This project explores the design of green cellular network architectures and algorithms to reduce energy consumption. A major consumer of energy in cellular networks is the operation of the base stations. Most base stations are deployed and operated continuously based on peak traffic estimates. Intuitively, it saves energy to judiciously "scale back" un-utilized and under-utilized base stations during off-peak times. The remaining base stations must adapt accordingly so that the required coverage is maintained.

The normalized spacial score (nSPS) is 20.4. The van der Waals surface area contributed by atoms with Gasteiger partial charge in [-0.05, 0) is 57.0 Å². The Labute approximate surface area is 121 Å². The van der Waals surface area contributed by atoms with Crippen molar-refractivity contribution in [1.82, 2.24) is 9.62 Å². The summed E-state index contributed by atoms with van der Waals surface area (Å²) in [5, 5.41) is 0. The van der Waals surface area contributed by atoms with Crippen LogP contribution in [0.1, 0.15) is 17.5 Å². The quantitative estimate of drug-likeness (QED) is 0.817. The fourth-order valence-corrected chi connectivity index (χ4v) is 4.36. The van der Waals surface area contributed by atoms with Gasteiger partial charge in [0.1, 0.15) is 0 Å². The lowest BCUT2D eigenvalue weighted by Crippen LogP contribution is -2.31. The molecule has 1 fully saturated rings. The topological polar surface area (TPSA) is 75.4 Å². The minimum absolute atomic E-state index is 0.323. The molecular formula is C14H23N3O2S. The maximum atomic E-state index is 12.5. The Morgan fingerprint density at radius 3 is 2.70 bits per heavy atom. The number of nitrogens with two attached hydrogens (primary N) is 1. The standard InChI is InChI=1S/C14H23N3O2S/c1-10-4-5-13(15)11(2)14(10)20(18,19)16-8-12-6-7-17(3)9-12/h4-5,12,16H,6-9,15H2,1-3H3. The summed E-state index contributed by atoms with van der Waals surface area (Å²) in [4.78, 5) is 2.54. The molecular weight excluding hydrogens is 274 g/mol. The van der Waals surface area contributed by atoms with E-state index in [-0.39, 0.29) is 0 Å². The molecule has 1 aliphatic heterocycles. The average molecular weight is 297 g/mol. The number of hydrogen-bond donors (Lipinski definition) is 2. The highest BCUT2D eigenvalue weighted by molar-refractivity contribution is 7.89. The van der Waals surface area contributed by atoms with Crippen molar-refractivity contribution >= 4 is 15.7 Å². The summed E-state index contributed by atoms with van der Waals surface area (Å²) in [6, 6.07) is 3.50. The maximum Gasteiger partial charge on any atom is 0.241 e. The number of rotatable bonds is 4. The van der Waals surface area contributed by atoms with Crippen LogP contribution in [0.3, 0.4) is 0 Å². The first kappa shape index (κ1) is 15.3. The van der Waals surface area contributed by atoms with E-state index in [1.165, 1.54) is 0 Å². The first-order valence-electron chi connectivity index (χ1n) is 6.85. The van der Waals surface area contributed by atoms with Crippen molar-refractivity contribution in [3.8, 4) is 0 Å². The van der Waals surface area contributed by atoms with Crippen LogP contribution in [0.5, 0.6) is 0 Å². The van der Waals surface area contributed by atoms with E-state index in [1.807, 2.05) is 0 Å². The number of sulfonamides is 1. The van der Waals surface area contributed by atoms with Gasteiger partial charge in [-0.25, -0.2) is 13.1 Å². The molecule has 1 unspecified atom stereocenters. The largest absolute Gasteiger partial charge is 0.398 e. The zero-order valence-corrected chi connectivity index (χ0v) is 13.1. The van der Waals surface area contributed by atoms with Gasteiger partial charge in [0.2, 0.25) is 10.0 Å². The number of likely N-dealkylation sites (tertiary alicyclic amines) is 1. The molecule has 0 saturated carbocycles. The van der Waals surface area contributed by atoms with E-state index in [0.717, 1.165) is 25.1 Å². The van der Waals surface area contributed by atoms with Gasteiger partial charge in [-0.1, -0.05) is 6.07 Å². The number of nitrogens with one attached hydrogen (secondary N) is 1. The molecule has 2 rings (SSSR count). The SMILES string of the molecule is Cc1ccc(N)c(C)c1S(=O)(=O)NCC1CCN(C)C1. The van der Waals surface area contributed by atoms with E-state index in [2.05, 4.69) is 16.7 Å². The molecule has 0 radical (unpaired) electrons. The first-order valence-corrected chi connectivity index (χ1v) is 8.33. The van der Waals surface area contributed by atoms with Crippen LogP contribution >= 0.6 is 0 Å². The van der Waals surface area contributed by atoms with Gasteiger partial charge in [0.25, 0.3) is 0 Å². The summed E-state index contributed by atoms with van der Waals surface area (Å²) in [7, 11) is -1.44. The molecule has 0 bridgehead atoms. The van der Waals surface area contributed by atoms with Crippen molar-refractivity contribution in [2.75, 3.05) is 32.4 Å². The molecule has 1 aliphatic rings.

The PIs propose a dynamically adaptive cellular network where the cell size and capacity of the base stations are dynamically reconfigured based on the current user locations and Quality of Service (QoS) demands of the applications. Modeling of the network power consumption based on the network topography, followed by optimization of the topography is the key to this problem. The project will involve student participation at all stages through suitably designed projects. The results of the research will be disseminated through professional journals and conference proceedings and also through industry forums and workshops. Furthermore, the project addresses one of the most pressing issues of today, namely, reducing the carbon footprint of the cellular network. Radical new designs for the network have the potential to spur economic development, create jobs and forge stronger communities.